A referendum commission was established by order of the Minister for Housing, Planning and Local Government in September 2019 to inform the electorate about the subject matter of the Bill, subject to it passing through both Houses of the Oireachtas. The Deputy will be familiar with the Bill. It provides for the replacement of Articles 12.2.2° and 12.3.3° of the Constitution as well as for the insertion of a new Article 12A in the Constitution. Those amendments would extend the right to vote for the office of President to all citizens, not solely to those who are ordinarily resident in the State, as is currently the case, for elections held on or after January 2025, which is the beginning of the year in which the next scheduled election for the office of President falls due.
2. Deputy Alan Kelly asked the Taoiseach when the Cabinet Committee on Brexit and Northern Ireland will next meet. [18560/20]
The Cabinet committee on Brexit and Northern Ireland was formally established by Government decision on 6 July and the first meeting will be scheduled to take place over the course of the autumn. Brexit matters have, of course, remained firmly on the agenda of Cabinet. The Government has taken a number of decisions recently on Brexit, including to intensify work across government to ensure that we are ready for the end of the transition period. The Cabinet committee on Brexit and Northern Ireland will oversee implementation of relevant programme for Government commitments and ongoing developments and negotiations. In addition to myself, its membership comprises the Tánaiste and Minister for Business, Enterprise and Innovation and the Ministers for Communications, Climate Action and Environment, Foreign Affairs and Trade, Justice and Equality, Public Expenditure and Reform, and Finance. Other Ministers or Ministers of State will participate as required.
I thank the Taoiseach.
Britain does not renounce treaties. Indeed, to do so would damage our integrity as well as international relations.
I hope that is the first and last time I ever have to quote the former UK Prime Minister, Mrs. Thatcher. We are in a difficult situation, given what the British Government has stated. I was interested in the Taoiseach's tweet yesterday:
Any negotiation process can only proceed on the basis of trust. When one party to a negotiation decides that they can change what's already agreed and incorporated into law, it really undermines trust. This is a critical time in the Brexit process and the stakes are very high.
I agree with the Taoiseach and I support him because, as a country, we have to pull together. There is a critical issue here. The country has to take this in a certain direction because we are being critically impacted. I listened carefully to the Taoiseach's comments in response to the leader of Sinn Féin earlier but this is a time, from an international point of view, that the Taoiseach needs to stand up and call this out for what it is. This is a critical juncture but I do not trust Boris Johnson. I know the Taoiseach cannot say that but he more or less has to say so in diplomatic language because this is unprecedented.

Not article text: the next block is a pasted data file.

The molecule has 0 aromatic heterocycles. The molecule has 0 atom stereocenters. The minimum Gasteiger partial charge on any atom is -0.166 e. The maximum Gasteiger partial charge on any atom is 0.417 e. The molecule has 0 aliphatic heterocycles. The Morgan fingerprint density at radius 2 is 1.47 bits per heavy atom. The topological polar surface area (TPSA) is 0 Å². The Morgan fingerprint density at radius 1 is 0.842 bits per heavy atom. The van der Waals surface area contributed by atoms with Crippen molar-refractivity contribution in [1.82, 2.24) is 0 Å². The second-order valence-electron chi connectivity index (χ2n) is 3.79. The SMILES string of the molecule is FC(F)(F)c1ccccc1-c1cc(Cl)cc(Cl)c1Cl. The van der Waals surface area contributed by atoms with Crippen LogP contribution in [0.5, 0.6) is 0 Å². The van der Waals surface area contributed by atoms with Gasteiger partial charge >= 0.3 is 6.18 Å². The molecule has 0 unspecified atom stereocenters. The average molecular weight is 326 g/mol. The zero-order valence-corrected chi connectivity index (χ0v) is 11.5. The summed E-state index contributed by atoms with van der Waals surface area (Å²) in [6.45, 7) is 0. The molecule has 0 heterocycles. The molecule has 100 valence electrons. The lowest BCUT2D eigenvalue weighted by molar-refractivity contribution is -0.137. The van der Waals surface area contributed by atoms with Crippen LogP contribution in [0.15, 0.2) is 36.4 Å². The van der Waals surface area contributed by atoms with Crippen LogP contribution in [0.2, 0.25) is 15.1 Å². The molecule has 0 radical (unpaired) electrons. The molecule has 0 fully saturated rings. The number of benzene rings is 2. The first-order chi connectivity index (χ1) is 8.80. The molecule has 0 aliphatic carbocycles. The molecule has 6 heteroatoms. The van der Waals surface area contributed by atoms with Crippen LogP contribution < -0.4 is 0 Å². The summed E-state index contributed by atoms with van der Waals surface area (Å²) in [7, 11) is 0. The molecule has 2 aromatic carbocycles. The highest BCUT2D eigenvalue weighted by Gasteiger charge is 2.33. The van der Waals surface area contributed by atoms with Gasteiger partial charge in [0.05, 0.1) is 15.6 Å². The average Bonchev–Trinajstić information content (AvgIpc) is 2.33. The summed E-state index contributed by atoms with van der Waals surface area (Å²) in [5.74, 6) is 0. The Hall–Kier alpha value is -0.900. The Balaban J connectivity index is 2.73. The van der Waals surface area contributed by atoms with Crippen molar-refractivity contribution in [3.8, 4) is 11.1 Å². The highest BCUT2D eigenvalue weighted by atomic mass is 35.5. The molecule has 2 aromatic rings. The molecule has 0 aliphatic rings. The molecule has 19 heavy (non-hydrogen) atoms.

Never before has a government, that of our closest neighbour, treated an Irish Government - the Taoiseach's comments reflect this as well - the way that the British Government has treated Ireland in the last 48 hours, by letting this news seep out, then doing what it did in the House of Commons yesterday and continuing today. It needs to be called out as part of this process and the Taoiseach should do that quickly and publically. I state that because what will work with Boris Johnson is what will have the biggest impact on him domestically. We need to call this action out for what it is. This is not trustworthy. This is not the standard of behaviour that we expect from a sovereign country, our closest neighbour. This is not the appropriate way to treat anybody, let alone one's nearest neighbours. This is especially the case given what was agreed regarding the Northern Ireland protocol. Dare I say it, but even the Democratic Unionist Party, DUP, which may not like the agreement, came out and stated that we have to work within what was agreed.
The Taoiseach is speaking to the Prime Minister this afternoon. Given the type of character he is, however, I think he will only react to one thing and that is being called out quite publicly. The Taoiseach needs to say that and we will support him. This is a seminal moment for the Taoiseach personally. We have been through much in this country since he became Taoiseach but this is possibly the most important moment, in some ways. The Taoiseach needs to call out this action. I ask him to do that. The only pressure that works on this Prime Minister, given his behaviour, is pressure that will impact him domestically. The Taoiseach will be doing the whole world, and definitely the whole of Europe, a favour.